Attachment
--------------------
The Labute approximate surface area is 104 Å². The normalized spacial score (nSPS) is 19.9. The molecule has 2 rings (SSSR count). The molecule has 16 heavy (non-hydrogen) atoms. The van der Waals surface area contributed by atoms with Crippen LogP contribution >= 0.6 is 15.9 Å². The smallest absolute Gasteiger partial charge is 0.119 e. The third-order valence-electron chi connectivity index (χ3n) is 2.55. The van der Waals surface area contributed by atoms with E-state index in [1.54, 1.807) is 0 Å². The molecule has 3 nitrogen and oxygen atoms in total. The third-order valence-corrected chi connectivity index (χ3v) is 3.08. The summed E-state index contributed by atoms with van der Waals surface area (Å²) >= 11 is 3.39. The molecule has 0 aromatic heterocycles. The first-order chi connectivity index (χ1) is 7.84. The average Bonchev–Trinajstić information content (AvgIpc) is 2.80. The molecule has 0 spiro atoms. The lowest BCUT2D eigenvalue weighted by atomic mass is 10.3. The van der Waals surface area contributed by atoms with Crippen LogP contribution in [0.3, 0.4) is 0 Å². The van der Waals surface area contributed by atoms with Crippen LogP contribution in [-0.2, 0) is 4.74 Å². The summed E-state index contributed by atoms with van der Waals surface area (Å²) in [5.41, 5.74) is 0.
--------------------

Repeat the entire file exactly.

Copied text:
The Labute approximate surface area is 104 Å². The normalized spacial score (nSPS) is 19.9. The molecule has 2 rings (SSSR count). The molecule has 16 heavy (non-hydrogen) atoms. The van der Waals surface area contributed by atoms with Crippen LogP contribution >= 0.6 is 15.9 Å². The smallest absolute Gasteiger partial charge is 0.119 e. The third-order valence-electron chi connectivity index (χ3n) is 2.55. The van der Waals surface area contributed by atoms with E-state index in [1.54, 1.807) is 0 Å². The molecule has 3 nitrogen and oxygen atoms in total. The third-order valence-corrected chi connectivity index (χ3v) is 3.08. The summed E-state index contributed by atoms with van der Waals surface area (Å²) >= 11 is 3.39. The molecule has 0 aromatic heterocycles. The first-order chi connectivity index (χ1) is 7.84. The average Bonchev–Trinajstić information content (AvgIpc) is 2.80. The molecule has 0 spiro atoms. The lowest BCUT2D eigenvalue weighted by atomic mass is 10.3. The van der Waals surface area contributed by atoms with Crippen LogP contribution in [0.3, 0.4) is 0 Å². The van der Waals surface area contributed by atoms with Crippen LogP contribution in [-0.2, 0) is 4.74 Å². The summed E-state index contributed by atoms with van der Waals surface area (Å²) in [5.41, 5.74) is 0.